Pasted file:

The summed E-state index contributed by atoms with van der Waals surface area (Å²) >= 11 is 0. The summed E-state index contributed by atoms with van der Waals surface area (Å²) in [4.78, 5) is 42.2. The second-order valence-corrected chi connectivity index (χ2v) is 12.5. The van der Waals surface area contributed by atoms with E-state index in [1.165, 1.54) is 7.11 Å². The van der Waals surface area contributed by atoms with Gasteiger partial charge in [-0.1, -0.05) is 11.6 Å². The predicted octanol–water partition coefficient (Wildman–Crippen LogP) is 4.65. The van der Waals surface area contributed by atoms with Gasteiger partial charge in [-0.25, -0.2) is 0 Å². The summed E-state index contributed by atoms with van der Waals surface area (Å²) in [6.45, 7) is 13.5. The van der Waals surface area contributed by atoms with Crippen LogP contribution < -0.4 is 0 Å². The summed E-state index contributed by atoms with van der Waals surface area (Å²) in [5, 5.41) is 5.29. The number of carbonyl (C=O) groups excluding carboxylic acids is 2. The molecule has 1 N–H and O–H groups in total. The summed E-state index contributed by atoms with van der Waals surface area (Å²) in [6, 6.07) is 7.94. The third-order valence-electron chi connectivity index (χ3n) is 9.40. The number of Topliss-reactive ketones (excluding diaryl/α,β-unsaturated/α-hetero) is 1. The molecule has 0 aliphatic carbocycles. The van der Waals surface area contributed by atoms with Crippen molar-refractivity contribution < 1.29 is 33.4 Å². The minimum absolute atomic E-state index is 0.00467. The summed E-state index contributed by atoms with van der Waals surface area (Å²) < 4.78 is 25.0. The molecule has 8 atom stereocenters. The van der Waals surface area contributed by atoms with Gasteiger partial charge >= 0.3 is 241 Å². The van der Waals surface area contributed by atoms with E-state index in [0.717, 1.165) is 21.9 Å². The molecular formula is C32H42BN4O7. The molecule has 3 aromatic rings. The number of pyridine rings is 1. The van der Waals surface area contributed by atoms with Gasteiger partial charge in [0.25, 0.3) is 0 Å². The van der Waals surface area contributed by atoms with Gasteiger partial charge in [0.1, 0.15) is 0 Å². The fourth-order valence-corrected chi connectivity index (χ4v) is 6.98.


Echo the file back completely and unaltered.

The summed E-state index contributed by atoms with van der Waals surface area (Å²) >= 11 is 0. The summed E-state index contributed by atoms with van der Waals surface area (Å²) in [4.78, 5) is 42.2. The second-order valence-corrected chi connectivity index (χ2v) is 12.5. The van der Waals surface area contributed by atoms with E-state index in [1.165, 1.54) is 7.11 Å². The van der Waals surface area contributed by atoms with Gasteiger partial charge in [-0.1, -0.05) is 11.6 Å². The predicted octanol–water partition coefficient (Wildman–Crippen LogP) is 4.65. The van der Waals surface area contributed by atoms with Gasteiger partial charge in [-0.25, -0.2) is 0 Å². The summed E-state index contributed by atoms with van der Waals surface area (Å²) in [6.45, 7) is 13.5. The van der Waals surface area contributed by atoms with Crippen LogP contribution < -0.4 is 0 Å². The summed E-state index contributed by atoms with van der Waals surface area (Å²) in [5, 5.41) is 5.29. The number of carbonyl (C=O) groups excluding carboxylic acids is 2. The molecule has 1 N–H and O–H groups in total. The summed E-state index contributed by atoms with van der Waals surface area (Å²) in [6, 6.07) is 7.94. The third-order valence-electron chi connectivity index (χ3n) is 9.40. The number of Topliss-reactive ketones (excluding diaryl/α,β-unsaturated/α-hetero) is 1. The molecule has 0 aliphatic carbocycles. The van der Waals surface area contributed by atoms with Crippen molar-refractivity contribution < 1.29 is 33.4 Å². The minimum absolute atomic E-state index is 0.00467. The summed E-state index contributed by atoms with van der Waals surface area (Å²) < 4.78 is 25.0. The molecule has 8 atom stereocenters. The van der Waals surface area contributed by atoms with Gasteiger partial charge >= 0.3 is 241 Å². The van der Waals surface area contributed by atoms with E-state index in [0.717, 1.165) is 21.9 Å². The molecular formula is C32H42BN4O7. The molecule has 3 aromatic rings. The number of pyridine rings is 1. The van der Waals surface area contributed by atoms with Gasteiger partial charge in [0.25, 0.3) is 0 Å². The van der Waals surface area contributed by atoms with Gasteiger partial charge in [0.1, 0.15) is 0 Å². The fourth-order valence-corrected chi connectivity index (χ4v) is 6.98.